Let Failures Lie

Pampered, socially supported
education would have been preferable
but I don’t belong to the elite,
and this malaise disrupts
any hope for success.

Learn best in the trenches,
dragged-out combat over hobnobbing
– can relate to the broken,
other-abled, survivors who thrive
despite challenges.

Know a man, who without
speech or behavioural norms,
moves others – inspires
(trapped as he is) love
and forgiveness.

Have loved others, projected
goodness into selfishness, been
betrayed,  watched friendships grow
where mine was cut off –
bore the burden of blame,

still I will share myself –
adverse to saying no –
in restlessness, seeking others,
when I should be nurturing self –
Who’s really at fault here?

A mother, once faced with immeasurable
tribulations, never giving up –
is not to be found, cut down
by illness, misfortune having culled
her optimism, her enthusiasm –

What is there to do now?
I kick aside the ashes of former
identities, contemplate the meaning
of failure, the loss of ambition
this locked out alienation:

Is it hurt, I feel…
Absence of former friends
echoes in the empty cliffs of

all that has been –
do they feel it too, or
is it merely personal mire?
What choice is there
but to embrace this solo journey?

miscalculated distances,
energy deficit, and yet,
I continue…until straight
and narrow meets clover leafs
and learning dawns –

paths cross over, crisscross;
life is about movement
and choices, and change
and endless possibilities –
there is no going back.

(Image: alone-alone-alone.blogspot.com)


One Way Conversation with Dad

Happy Birthday, Dad.  You would have been 88 today.

I miss you today, Dad.  I miss your wisdom; I could use some right now.

I don’t know if you can read this, Dad, or hear me, but I’d like to pull up a chair anyway, so we can talk.  You see, I’m just not feeling that confident today, Dad.

I know, I know.  You’d say “Why not Squeegie?  Life’s what you make of it, and you’re doing a pretty darn good job, from what I can see.”  And I would smile, despite myself, and thank you for the vote of confidence.

Truth is, I’ve made a lot of mistakes in life, Dad, either from stubbornness, or just plain stupidity, and I’m beginning to think that that old saying is about me – you know, the one you used to say all the time:  Failure to plan is planning to fail.  Well, I failed to plan, Dad.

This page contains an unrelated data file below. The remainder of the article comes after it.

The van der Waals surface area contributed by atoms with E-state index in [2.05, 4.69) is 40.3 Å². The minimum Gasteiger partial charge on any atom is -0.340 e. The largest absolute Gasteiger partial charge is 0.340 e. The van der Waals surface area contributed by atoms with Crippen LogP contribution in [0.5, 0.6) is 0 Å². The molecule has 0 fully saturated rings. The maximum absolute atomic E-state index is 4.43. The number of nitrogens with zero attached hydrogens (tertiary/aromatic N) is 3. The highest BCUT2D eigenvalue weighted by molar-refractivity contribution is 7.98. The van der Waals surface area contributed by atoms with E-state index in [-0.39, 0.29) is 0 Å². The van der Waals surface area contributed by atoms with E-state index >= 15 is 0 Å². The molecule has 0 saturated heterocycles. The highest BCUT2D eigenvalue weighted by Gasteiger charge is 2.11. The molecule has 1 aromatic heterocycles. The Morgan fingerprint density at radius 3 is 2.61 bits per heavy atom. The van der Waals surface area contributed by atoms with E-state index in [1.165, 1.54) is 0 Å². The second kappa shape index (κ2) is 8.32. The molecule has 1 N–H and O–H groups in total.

Before you say anything, I’m not bemoaning my life – it has been good.  I’m just recognizing, at my age, that if I had planned, life would be a lot different right now.  I’d be retiring with my friends, and looking forward to spending many days with my grandchildren.  Instead, I don’t even have a full-time job, so retirement is definitely not in the cards.

I know what you’re thinking: you weren’t a very good role model, because you failed to plan also. ( Oh, by the way, I was mad at you for that – for leaving Mom with so little, despite all the money that you made.)  Seems I’m doing the same to myself.

But it’s more than that, Dad.  I just don’t feel like I can trust myself, enough to make right choices, career-wise.  I don’t know what’s wrong with me, but I have a hard time telling if I’m doing a good job, or am appreciated.  I always feel apologetic or inadequate.  Why is that?

No, don’t start, it’s not all your fault.  Okay, you didn’t help, but I’m an adult now, you’d think I’d be over that.  I’m just tired of doubting myself.

Remember when my marriage fell apart, and how the day I realized it, I drove directly to you?  You sat in your chair and listened, while I crumpled on the couch, spewing anger, and disappointment, and heartbreak.  I felt so defeated, and you cried with me, and shook your head, and raged on my behalf.  I don’t remember exactly what you said, but this is what I heard:

“Squeege (your pet name for me), I don’t know why this has happened to you, but I do know this:  you are a bright, loving woman, and you give your heart and soul to everything you do, and everyone you love, and you deserve better than this.  Goddamn it, you deserve better than this!”

You could be a bastard, a lot of the time, Dad, but you were also my rock.

I’m just sorry that today, you weren’t here for me to tell you so. As for my problems, guess I’ll have to figure this one out on my own.

I was too proud to tell you when you were alive, Dad (and too stubborn), but truth is, I needed you.  Still do.

Thanks for listening, and by the way, Happy Father’s Day.

Love you,